It's time to do your homework

It's time to do your homework

Opinion piece (The Guardian)
17 June 2004

For the past seven years Britain has been led by the most pro-European prime minister since Ted Heath, yet the mood of the country has never been more Europhobic. A constant stream of anti-European propaganda has helped to turn public opinion against the EU, the euro and the constitutional treaty that is under discussion in Brussels today. Too few politicians have been willing to fight back and expose the lies peddled by the sceptics. Tony Blair gives the occasional pro-European speech, but few of his ministers follow suit. So it is hardly surprising that the sceptics have, for now, won the argument about Europe.

The problem with the Labour leadership is not Euroscepticism, but rather indifference. Not many cabinet ministers know much about the EU, are interested, or think it matters. Of course, there are pro-Europeans, such as Charles Clarke, Patricia Hewitt and Geoff Hoon. But when was the last time that one of them found the courage to make a big speech on the virtues of the EU or its draft constitution? Too often, politicians seem to think that if they speak out on Europe they will invoke the wrath of the tabloids and harm their careers. The same caution presumably explains why Labour decided to campaign in the last two European elections by talking as little as possible about Europe - a tactic that evidently failed.

The cumulative effect of this lack of leadership is that the centre of gravity of the European debate has shifted, in only a few years, from "Should we join the euro?" to "Should we quit the EU?" That shift, combined with the decision to hold a referendum on the EU constitutional treaty, poses great dangers for Britain.

Legally, the treaty cannot enter into force unless all 25 members ratify it by parliamentary vote or referendum. At least half a dozen are likely to hold referendums. Many Britons - including, it seems, cabinet ministers - assume that another country is bound to vote No, so it doesn't matter very much which way Britain votes.

The truth, however, is that a No vote would have profound consequences for Britain and for Europe. There is a fair chance that all the other countries will adopt the constitution; in none of them is Euroscepticism so rampant as in Britain. If Britain alone cannot ratify, the others could try to expel it. In practice there would not be the required unanimity: Britain has many friends, notably among the Nordics and central Europeans, who would be loath to have an EU without Britain.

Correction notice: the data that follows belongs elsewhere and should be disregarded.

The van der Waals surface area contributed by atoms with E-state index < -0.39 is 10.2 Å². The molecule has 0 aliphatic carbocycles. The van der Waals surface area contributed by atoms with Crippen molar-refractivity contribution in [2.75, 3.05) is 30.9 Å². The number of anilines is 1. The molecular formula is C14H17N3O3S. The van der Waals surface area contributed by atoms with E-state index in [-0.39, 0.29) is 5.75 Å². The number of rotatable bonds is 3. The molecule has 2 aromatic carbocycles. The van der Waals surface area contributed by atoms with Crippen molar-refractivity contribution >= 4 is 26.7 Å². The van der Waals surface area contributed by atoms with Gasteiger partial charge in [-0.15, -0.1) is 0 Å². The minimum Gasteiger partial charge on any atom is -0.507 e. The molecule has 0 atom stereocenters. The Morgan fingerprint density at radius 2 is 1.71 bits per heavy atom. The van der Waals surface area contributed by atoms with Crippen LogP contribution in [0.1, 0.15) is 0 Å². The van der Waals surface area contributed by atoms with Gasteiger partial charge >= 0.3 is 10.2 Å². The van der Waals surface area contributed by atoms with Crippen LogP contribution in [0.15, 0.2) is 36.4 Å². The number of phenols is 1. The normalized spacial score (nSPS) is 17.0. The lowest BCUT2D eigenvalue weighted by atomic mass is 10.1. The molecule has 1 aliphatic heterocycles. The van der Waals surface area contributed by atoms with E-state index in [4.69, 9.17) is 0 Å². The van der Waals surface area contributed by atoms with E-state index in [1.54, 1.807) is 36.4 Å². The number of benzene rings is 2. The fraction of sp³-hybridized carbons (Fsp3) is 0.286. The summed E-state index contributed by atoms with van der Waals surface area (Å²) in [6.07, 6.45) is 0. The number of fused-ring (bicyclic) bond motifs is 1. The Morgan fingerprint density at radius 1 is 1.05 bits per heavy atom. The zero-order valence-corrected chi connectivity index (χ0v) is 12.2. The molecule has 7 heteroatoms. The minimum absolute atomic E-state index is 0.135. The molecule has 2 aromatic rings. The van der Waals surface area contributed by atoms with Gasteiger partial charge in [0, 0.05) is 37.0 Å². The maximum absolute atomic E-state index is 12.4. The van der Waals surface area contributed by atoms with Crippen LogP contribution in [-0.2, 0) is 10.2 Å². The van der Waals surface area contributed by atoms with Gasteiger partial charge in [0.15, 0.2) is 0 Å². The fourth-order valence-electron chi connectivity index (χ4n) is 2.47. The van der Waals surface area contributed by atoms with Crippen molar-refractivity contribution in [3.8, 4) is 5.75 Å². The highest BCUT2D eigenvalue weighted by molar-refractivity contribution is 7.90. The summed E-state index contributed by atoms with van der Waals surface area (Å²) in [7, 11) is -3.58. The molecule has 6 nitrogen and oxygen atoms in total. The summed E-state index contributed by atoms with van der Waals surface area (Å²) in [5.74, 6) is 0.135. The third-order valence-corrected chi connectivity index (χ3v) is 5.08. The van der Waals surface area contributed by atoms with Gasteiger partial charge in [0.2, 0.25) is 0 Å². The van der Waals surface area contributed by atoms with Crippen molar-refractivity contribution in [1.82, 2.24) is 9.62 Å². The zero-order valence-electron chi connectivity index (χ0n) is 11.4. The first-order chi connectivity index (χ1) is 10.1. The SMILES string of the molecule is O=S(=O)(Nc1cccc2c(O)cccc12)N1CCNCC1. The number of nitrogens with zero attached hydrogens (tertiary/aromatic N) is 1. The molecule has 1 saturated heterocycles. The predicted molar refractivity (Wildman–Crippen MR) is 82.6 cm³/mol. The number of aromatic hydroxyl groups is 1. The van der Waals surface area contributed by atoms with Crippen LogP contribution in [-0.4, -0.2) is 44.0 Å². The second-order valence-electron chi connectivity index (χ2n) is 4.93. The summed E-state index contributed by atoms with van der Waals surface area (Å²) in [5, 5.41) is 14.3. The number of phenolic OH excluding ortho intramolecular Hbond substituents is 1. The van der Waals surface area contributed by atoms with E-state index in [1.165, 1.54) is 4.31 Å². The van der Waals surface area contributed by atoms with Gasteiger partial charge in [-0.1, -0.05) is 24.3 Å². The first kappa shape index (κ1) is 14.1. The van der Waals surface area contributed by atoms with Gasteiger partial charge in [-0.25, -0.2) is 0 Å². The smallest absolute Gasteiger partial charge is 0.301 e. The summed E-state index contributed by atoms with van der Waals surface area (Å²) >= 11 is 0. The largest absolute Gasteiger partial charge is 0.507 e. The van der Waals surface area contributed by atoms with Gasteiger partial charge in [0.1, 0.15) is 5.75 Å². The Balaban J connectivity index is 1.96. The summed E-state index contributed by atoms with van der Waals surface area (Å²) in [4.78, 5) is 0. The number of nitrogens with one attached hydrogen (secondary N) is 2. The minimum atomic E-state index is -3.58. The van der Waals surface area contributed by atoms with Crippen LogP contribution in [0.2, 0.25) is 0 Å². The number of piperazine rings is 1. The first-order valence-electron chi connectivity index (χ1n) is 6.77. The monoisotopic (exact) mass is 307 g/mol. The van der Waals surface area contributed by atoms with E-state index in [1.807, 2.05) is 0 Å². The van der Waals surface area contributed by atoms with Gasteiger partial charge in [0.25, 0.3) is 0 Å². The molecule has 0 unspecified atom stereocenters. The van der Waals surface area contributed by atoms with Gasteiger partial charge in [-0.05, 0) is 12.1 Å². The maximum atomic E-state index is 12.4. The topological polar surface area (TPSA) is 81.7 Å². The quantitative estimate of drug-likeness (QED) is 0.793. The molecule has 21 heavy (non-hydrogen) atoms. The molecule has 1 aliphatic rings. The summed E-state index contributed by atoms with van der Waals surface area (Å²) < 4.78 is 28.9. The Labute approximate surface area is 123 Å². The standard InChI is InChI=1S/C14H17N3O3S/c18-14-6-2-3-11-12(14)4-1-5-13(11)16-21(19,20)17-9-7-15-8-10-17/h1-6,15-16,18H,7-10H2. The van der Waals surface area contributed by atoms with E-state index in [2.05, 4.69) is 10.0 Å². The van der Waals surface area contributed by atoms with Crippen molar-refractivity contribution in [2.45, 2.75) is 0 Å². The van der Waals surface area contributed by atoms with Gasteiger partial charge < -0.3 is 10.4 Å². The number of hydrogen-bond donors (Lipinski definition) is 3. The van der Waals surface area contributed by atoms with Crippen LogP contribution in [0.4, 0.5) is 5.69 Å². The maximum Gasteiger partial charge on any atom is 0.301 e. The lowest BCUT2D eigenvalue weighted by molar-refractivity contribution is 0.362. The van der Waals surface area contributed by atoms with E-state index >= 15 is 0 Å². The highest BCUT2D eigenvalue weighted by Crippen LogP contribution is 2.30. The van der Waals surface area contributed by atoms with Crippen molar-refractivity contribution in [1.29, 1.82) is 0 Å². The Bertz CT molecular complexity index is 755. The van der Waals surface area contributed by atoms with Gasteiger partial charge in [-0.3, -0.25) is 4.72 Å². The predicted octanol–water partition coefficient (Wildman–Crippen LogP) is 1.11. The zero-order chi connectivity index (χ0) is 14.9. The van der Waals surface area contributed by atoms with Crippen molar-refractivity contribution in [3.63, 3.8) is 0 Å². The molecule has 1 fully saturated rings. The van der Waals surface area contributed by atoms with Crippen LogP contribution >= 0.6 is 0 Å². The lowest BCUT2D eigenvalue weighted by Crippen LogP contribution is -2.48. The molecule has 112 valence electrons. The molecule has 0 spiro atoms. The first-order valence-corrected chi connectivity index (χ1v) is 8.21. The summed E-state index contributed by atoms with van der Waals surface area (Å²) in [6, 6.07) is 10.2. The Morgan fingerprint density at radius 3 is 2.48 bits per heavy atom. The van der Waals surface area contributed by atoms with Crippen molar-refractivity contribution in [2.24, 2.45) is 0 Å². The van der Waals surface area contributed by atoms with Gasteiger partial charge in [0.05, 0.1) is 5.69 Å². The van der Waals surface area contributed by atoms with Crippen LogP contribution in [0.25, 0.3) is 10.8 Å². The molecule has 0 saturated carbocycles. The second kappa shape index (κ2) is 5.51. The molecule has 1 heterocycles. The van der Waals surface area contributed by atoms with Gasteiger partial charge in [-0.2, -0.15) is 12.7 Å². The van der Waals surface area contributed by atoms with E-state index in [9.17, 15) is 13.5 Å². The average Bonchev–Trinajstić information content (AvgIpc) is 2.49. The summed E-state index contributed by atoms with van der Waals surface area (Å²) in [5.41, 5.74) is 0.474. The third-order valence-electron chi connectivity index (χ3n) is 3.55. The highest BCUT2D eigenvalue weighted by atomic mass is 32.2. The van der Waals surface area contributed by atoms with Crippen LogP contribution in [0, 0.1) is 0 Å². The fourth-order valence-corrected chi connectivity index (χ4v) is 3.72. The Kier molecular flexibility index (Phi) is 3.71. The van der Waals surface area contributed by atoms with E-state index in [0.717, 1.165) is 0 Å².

But no one should assume that if the British vote No, all the others will happily abandon their efforts to improve the way EU institutions work. France and Germany would probably lead a group of like-minded members into the creation of an avant-garde committed to closer integration. Jacques Chirac would not be the only leader who would want to seize the opportunity of a British No to set up a "core Europe" that excluded Britain and some of the troublesome central Europeans. This would have its own institutions and might focus on subjects such as economic policy coordination in the euro zone, corporate taxation, foreign policy, migration and criminal law. The existing EU would remain as an outer circle for Britain and other faint-hearted countries.

Of course, Britain may not be the only country to reject the constitutional treaty. But if several countries turned it down, a core Europe would still be the most likely outcome (this assumes that France adopts the treaty, as it probably will; if France did not, both the constitutional treaty and the idea of an avant-garde would be dead). The British should not under-estimate the political will in several European capitals in favour of a new institutional club. Outside the core, Britain would still have access to the single market. But it would pay a heavy political and economic price.

Excluded from many of the decisions that shaped the continent's future, Britain would often have to choose between following or opposing the leading group. Staying out of the euro is already causing problems. Last month's report from the Economist Intelligence Unit shows that the UK's share of foreign direct investment into the EU-15 fell from 28% in 1999 - the year the euro was created - to 5% in 2003. Membership of an outer circle would make Britain seem an even more peripheral country.

Tony Blair needs to order his ministers to do some homework on the treaty and learn how to dispel the many myths surrounding it. They must go out and explain the good things in the document, and the countless benefits of EU membership. The referendum can be won, but only if politicians find the courage to make the case for Europe, and keep doing it. Otherwise Britain will leave the European mainstream.